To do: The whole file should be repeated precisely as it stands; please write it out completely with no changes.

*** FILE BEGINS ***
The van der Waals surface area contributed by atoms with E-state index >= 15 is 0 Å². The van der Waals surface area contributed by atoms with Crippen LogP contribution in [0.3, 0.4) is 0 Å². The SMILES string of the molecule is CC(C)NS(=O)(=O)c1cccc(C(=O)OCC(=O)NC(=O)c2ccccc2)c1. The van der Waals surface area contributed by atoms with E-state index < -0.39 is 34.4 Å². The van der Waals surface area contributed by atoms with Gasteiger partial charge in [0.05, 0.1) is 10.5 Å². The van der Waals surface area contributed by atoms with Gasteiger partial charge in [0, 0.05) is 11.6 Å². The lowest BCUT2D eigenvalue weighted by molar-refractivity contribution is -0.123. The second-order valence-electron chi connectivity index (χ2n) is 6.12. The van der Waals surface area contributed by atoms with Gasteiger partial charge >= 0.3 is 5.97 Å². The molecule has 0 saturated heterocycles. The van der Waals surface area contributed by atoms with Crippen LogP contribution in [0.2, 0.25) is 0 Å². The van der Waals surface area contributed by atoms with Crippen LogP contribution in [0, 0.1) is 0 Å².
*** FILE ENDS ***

The van der Waals surface area contributed by atoms with E-state index >= 15 is 0 Å². The van der Waals surface area contributed by atoms with Crippen LogP contribution in [0.3, 0.4) is 0 Å². The SMILES string of the molecule is CC(C)NS(=O)(=O)c1cccc(C(=O)OCC(=O)NC(=O)c2ccccc2)c1. The van der Waals surface area contributed by atoms with E-state index < -0.39 is 34.4 Å². The van der Waals surface area contributed by atoms with Gasteiger partial charge in [0.05, 0.1) is 10.5 Å². The van der Waals surface area contributed by atoms with Gasteiger partial charge in [0, 0.05) is 11.6 Å². The lowest BCUT2D eigenvalue weighted by molar-refractivity contribution is -0.123. The second-order valence-electron chi connectivity index (χ2n) is 6.12. The van der Waals surface area contributed by atoms with Gasteiger partial charge >= 0.3 is 5.97 Å². The molecule has 0 saturated heterocycles. The van der Waals surface area contributed by atoms with Crippen LogP contribution in [0.2, 0.25) is 0 Å². The van der Waals surface area contributed by atoms with Crippen LogP contribution in [0, 0.1) is 0 Å².